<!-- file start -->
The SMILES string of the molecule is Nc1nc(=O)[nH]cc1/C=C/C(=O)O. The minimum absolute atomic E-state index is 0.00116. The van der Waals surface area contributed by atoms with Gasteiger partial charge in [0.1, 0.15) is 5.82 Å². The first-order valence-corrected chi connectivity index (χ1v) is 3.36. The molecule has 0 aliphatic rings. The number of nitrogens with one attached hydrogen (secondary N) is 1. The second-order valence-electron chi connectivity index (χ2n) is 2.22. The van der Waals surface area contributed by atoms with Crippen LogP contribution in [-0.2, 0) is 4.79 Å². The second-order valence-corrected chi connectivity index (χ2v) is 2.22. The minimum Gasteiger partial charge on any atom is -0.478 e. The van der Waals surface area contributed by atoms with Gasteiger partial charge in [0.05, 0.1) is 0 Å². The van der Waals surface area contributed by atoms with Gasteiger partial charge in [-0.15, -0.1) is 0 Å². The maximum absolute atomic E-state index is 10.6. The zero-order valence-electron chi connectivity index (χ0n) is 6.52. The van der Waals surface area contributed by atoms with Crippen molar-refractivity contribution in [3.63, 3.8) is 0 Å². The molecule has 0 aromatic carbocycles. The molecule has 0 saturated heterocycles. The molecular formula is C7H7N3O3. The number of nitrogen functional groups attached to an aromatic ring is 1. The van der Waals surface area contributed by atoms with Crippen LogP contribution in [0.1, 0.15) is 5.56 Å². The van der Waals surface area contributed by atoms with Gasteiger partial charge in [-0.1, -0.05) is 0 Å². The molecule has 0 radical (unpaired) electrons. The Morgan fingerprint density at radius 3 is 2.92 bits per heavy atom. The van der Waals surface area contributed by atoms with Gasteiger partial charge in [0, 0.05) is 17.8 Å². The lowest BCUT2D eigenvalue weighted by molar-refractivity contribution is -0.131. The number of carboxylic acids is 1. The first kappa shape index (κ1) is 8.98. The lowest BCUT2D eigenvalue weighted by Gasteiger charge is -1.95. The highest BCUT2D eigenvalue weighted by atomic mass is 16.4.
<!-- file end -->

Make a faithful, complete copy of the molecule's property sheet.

The SMILES string of the molecule is Nc1nc(=O)[nH]cc1/C=C/C(=O)O. The minimum absolute atomic E-state index is 0.00116. The van der Waals surface area contributed by atoms with Gasteiger partial charge in [0.1, 0.15) is 5.82 Å². The first-order valence-corrected chi connectivity index (χ1v) is 3.36. The molecule has 0 aliphatic rings. The number of nitrogens with one attached hydrogen (secondary N) is 1. The second-order valence-electron chi connectivity index (χ2n) is 2.22. The van der Waals surface area contributed by atoms with Crippen LogP contribution in [-0.2, 0) is 4.79 Å². The second-order valence-corrected chi connectivity index (χ2v) is 2.22. The minimum Gasteiger partial charge on any atom is -0.478 e. The van der Waals surface area contributed by atoms with Gasteiger partial charge in [0.05, 0.1) is 0 Å². The van der Waals surface area contributed by atoms with Gasteiger partial charge in [-0.15, -0.1) is 0 Å². The maximum absolute atomic E-state index is 10.6. The zero-order valence-electron chi connectivity index (χ0n) is 6.52. The van der Waals surface area contributed by atoms with Crippen molar-refractivity contribution in [3.63, 3.8) is 0 Å². The molecule has 0 aromatic carbocycles. The molecule has 0 saturated heterocycles. The molecular formula is C7H7N3O3. The number of nitrogen functional groups attached to an aromatic ring is 1. The van der Waals surface area contributed by atoms with Crippen LogP contribution in [0.1, 0.15) is 5.56 Å². The van der Waals surface area contributed by atoms with Gasteiger partial charge in [-0.1, -0.05) is 0 Å². The molecule has 0 radical (unpaired) electrons. The Morgan fingerprint density at radius 3 is 2.92 bits per heavy atom. The van der Waals surface area contributed by atoms with Gasteiger partial charge in [0, 0.05) is 17.8 Å². The lowest BCUT2D eigenvalue weighted by molar-refractivity contribution is -0.131. The number of carboxylic acids is 1. The first kappa shape index (κ1) is 8.98. The lowest BCUT2D eigenvalue weighted by Gasteiger charge is -1.95. The highest BCUT2D eigenvalue weighted by atomic mass is 16.4.